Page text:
Airbnb to be targeted in Quebec bill
Province would be 1st in Canada to beef up rules for rentals to tourists without a permit
The Quebec government plans to table a bill next month regulating online home-sharing services such as Airbnb, making it the first province in the country to crack down on the practice of renting rooms without a permit.
Renting out private houses and apartments has become increasingly popular, thanks to fast-growing websites like Airbnb that help tourists find short-term accommodation in homes and apartments around the world.
Online rental websites allow people to book a room in another person's home at a fraction of the price of a hotel room.
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In Quebec, residents are not allowed to advertise online or rent out their apartment on a regular basis — for fewer than 31 days — without registering and paying a $250 fee.
The government says it's time to regulate the online industry.
"The whole issue of illegal accommodation — we cannot ignore the situation or pretend it doesn't exist.… It will lead me to table legislation," said Vien.
Imposing a tax
According to information obtained by Radio-Canada, the Quebec government plans to introduce legislation that would impose an accommodation tax. Also, there would be a fee equivalent to what hotels pay to the Quebec Tourism Industry Corporation for the classification of their establishment.
Quebec is also reportedly considering modelling itself after a practice used in other cities, such as San Francisco, where users are also charged a fee.
Quebec's tourism minister confirmed to Radio-Canada that its goal is to ensure fairness in the industry.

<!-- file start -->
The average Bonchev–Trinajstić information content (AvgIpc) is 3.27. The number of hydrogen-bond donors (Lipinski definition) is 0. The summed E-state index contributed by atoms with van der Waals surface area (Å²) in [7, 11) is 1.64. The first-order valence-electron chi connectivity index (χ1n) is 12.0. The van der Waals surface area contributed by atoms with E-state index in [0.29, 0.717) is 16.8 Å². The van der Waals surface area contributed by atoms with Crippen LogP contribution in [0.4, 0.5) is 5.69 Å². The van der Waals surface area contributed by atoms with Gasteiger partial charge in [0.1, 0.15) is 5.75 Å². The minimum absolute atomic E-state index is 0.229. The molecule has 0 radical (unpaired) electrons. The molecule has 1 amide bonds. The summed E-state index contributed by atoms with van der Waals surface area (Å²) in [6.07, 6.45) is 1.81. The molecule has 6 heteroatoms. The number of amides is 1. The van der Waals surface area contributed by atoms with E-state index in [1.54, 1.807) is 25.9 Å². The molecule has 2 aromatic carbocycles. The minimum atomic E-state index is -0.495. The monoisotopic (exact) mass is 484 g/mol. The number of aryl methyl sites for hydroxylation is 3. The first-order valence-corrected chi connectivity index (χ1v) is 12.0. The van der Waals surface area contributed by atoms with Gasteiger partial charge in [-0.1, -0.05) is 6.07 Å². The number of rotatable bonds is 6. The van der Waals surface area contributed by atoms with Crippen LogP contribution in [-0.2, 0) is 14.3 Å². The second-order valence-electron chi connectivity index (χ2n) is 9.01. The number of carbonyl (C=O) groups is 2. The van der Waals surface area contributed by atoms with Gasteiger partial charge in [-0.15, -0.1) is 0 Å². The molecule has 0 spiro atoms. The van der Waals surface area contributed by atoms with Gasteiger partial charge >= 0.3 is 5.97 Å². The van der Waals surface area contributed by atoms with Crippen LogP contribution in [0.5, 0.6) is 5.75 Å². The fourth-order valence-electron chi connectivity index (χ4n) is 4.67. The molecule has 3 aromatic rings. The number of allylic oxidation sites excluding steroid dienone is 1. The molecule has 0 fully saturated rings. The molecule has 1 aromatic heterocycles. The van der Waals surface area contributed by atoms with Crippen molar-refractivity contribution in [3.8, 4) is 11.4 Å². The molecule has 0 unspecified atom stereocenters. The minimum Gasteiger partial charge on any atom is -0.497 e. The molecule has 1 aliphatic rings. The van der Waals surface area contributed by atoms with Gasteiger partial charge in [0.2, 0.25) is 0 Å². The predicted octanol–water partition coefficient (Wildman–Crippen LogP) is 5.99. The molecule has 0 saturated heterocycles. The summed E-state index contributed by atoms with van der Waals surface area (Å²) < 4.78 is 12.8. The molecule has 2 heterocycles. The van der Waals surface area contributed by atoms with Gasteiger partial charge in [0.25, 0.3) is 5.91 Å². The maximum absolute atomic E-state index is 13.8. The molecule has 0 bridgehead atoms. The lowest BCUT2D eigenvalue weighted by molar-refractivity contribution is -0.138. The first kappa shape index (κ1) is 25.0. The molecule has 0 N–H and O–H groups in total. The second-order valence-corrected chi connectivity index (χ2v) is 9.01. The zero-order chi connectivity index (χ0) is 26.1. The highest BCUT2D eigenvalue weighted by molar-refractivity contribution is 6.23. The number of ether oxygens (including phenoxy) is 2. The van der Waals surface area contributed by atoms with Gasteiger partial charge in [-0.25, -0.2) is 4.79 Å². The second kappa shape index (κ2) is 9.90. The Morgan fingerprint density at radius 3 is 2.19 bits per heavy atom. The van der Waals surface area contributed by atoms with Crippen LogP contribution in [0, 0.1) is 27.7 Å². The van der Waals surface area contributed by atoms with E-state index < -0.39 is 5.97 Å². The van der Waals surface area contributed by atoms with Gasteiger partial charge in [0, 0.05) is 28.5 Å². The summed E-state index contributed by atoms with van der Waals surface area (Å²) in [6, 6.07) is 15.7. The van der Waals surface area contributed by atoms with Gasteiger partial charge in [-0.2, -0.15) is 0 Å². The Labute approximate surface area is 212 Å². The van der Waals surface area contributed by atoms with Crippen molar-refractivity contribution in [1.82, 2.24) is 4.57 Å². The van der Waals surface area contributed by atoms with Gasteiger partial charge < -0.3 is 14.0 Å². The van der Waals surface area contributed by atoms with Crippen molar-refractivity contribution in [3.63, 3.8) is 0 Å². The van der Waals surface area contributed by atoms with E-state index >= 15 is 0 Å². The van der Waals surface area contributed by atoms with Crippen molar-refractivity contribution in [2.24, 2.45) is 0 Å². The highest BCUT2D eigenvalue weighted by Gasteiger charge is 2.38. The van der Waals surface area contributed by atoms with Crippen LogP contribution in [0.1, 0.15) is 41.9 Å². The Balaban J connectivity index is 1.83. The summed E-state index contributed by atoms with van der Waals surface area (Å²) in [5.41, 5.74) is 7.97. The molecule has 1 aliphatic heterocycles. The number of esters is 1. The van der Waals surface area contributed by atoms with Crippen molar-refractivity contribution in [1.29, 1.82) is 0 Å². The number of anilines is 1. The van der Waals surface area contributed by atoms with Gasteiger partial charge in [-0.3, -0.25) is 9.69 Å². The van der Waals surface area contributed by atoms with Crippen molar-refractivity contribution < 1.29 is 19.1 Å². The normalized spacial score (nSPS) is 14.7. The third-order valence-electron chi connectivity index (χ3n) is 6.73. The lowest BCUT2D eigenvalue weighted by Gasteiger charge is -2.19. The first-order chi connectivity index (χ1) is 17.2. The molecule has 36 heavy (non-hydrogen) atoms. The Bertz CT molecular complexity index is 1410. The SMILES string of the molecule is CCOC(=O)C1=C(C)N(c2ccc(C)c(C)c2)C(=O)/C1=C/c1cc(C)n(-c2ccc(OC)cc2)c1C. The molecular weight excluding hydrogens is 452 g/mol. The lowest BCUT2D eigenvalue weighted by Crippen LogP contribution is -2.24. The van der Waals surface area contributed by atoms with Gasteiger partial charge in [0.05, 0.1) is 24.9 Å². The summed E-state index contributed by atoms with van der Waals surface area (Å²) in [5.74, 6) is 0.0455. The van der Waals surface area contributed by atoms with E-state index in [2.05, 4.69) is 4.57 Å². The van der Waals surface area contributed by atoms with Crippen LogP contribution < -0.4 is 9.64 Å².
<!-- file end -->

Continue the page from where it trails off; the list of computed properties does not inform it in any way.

Over the last few years, Quebec's hotel industry has said the new trend is cutting into its members' profits.
The government says its other goal is to ensure that hotels are not the only ones pitching in to pay for the promotion of tourism.
Quebec will also further explore the penalty fees for offenders.
Currently, anyone renting out a room without a permit faces a fine ranging from $750 to $2,250. Repeat offenders could be fined as much as $6,750.
'A step in the right direction'
The Quebec Hotel Association says it is delighted, but remains cautious.
"This is a step in the right direction," said Patrick Thevenard, vice-president of the Quebec Hotel Association. "What we want is fairness."
Aaron Zifkin, the director of Airbnb Canada — the most popular website for this type of accommodation and which is accessible in 190 countries — told Radio-Canada he is collaborating with Quebec.
"What must be determined is: at what point is someone who occasionally rents his residence considered a business, and therefore taxed accordingly?" said Zifkin.
Vien said online home rentals must be legislated because the trend is here to stay. She said she would like to see her bill come into effect in 2016.